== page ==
Despite the tight budget, limited space and little natural light, these bathrooms have a luxurious feel. We get the design details from architect Christopher Beer
Slate tiles give this Cambridge bathroom a rustic connection to nature
Architect: Christopher Beer
Location: Cambridge, Waikato
Brief: Create two luxurious internal bathrooms while working to a tight budget.
You’ve used slate here, which you’ve used elsewhere in the house. What was the attraction?
Slate is fantastic material because it’s so authentic: just tiles split from natural stone. Visually, it conveys both luxury and rusticity and, when used in a bathroom, brings warmth to a space which can often feel overly cool and slick. Standing on its rough and uneven surface brings a natural, primal feeling to showering – like standing on a rock beneath a waterfall.
The two bathrooms are internal. How did you get light into the space?
Large skylights are used, which flood the spaces with a beautiful, diffused natural light. We were working within a tight budget, so the skylights were created using simple, low-cost materials: corrugated polycarbonate roofing above with a flat, twin-wall polycarbonate sheet beneath.
Tell us about the door from the bedroom – there’s no handle?
We wanted the shower room to be private and feel quite separate from the bedroom, so the door is disguised from the outside as a weatherboard-clad wall. Being handle-less reinforces this appearance, and to open the door, one simply pushes (in the right place) and enters the room – the door self-closes behind.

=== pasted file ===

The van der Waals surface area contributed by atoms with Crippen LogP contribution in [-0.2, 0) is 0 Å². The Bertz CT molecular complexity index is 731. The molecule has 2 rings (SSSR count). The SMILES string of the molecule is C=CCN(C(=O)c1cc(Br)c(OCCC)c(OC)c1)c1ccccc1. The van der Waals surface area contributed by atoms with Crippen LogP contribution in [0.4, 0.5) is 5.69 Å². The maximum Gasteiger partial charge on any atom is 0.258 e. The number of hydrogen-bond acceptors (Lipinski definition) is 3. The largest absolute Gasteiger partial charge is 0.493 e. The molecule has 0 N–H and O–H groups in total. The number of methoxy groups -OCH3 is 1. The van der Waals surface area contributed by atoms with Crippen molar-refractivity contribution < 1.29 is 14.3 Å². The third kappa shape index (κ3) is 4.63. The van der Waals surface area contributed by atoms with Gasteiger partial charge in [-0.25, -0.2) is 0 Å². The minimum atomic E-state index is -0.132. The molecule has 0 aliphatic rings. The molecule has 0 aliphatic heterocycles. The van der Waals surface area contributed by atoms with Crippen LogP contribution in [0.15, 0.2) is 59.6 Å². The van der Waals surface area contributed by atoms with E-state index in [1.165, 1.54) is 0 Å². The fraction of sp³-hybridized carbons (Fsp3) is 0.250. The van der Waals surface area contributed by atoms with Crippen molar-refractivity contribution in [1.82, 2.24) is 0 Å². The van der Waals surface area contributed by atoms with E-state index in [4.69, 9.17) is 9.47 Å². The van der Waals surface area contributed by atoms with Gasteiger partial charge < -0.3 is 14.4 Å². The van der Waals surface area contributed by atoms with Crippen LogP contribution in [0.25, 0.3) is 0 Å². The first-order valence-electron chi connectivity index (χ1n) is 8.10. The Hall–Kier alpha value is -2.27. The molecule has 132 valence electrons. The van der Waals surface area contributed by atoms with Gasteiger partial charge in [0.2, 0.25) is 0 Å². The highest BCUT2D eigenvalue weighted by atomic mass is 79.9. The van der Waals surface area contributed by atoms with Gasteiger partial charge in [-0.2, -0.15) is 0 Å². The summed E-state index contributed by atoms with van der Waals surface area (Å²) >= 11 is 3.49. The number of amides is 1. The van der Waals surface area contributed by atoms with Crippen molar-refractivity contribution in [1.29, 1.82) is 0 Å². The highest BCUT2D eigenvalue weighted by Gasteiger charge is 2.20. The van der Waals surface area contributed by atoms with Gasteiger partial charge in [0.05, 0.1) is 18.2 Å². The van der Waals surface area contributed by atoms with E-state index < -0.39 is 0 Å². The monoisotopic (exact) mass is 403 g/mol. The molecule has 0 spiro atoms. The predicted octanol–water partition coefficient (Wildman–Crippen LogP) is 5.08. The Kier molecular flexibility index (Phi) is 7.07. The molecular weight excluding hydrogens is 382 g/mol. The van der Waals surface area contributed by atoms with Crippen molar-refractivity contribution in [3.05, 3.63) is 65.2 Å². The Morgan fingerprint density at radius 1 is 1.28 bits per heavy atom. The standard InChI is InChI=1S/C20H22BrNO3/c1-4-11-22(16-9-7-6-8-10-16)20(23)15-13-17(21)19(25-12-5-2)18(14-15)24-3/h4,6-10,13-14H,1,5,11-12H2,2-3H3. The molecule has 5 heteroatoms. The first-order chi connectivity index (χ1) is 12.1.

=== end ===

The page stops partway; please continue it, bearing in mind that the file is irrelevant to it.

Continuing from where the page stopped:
Bathrooms are expensive and the budget was tight, yet the results feel luxurious. How did you achieve that?
Luxury can be conveyed by visual elegance and simplicity, and also through the feel and substance of fittings and surfaces. The budget was allocated accordingly, and firstly focused on things that are seen and touched – quality tapware and tiles. Slate is used extensively to envelope and imbue the space with that sense of quality and luxury.
There’s no cabinetry around the sink. How did you deal with storage?
Functionality is important with small spaces, so we located storage within a wall to the side of the basin, behind full-height bi-fold doors. These doors fold open to reveal floor-to-ceiling storage, and their location means that they can remain open while the room is in use. The doors are flush with the adjacent wall surface, so when they’re closed they’re invisible, giving the room a clean, uncluttered appearance and enhancing the feeling of spaciousness.
[gallery_link num_photos=”10″ media=”https://homemagazine.nz/wp-content/uploads/2017/04/img6-2.jpg” link=”/inside-homes/home-features/courtyard-home-in-cambridge” title=”See more of this home here”]
Photography by: Patrick Reynolds.
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